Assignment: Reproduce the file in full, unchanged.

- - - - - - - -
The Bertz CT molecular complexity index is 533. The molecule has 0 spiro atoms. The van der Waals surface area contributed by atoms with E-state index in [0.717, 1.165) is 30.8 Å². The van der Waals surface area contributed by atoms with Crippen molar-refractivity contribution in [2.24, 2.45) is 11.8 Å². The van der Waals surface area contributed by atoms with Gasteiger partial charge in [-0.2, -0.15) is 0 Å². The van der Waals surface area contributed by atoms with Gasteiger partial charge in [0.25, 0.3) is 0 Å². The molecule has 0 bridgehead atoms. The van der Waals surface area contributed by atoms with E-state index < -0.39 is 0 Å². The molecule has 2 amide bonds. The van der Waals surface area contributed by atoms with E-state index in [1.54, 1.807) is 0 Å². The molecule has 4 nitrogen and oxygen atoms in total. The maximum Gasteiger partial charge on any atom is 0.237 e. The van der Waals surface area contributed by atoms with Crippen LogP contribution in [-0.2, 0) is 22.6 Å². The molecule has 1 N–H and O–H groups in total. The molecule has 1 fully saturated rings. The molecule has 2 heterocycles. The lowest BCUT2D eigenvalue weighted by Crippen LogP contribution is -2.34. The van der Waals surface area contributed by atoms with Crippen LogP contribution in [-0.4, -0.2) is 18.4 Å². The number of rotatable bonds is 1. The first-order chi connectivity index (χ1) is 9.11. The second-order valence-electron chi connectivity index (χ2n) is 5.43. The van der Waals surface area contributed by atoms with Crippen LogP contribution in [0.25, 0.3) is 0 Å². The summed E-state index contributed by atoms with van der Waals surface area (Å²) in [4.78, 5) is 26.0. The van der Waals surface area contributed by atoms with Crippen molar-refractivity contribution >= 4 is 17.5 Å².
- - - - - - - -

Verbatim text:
The Bertz CT molecular complexity index is 533. The molecule has 0 spiro atoms. The van der Waals surface area contributed by atoms with E-state index in [0.717, 1.165) is 30.8 Å². The van der Waals surface area contributed by atoms with Crippen molar-refractivity contribution in [2.24, 2.45) is 11.8 Å². The van der Waals surface area contributed by atoms with Gasteiger partial charge in [-0.2, -0.15) is 0 Å². The van der Waals surface area contributed by atoms with Gasteiger partial charge in [0.25, 0.3) is 0 Å². The molecule has 0 bridgehead atoms. The van der Waals surface area contributed by atoms with E-state index < -0.39 is 0 Å². The molecule has 2 amide bonds. The van der Waals surface area contributed by atoms with E-state index in [1.54, 1.807) is 0 Å². The molecule has 4 nitrogen and oxygen atoms in total. The maximum Gasteiger partial charge on any atom is 0.237 e. The van der Waals surface area contributed by atoms with Crippen LogP contribution in [-0.2, 0) is 22.6 Å². The molecule has 1 N–H and O–H groups in total. The molecule has 1 fully saturated rings. The molecule has 2 heterocycles. The lowest BCUT2D eigenvalue weighted by Crippen LogP contribution is -2.34. The van der Waals surface area contributed by atoms with Crippen LogP contribution in [-0.4, -0.2) is 18.4 Å². The number of rotatable bonds is 1. The first-order chi connectivity index (χ1) is 9.11. The second-order valence-electron chi connectivity index (χ2n) is 5.43. The van der Waals surface area contributed by atoms with Crippen LogP contribution in [0.25, 0.3) is 0 Å². The summed E-state index contributed by atoms with van der Waals surface area (Å²) in [4.78, 5) is 26.0. The van der Waals surface area contributed by atoms with Crippen molar-refractivity contribution >= 4 is 17.5 Å².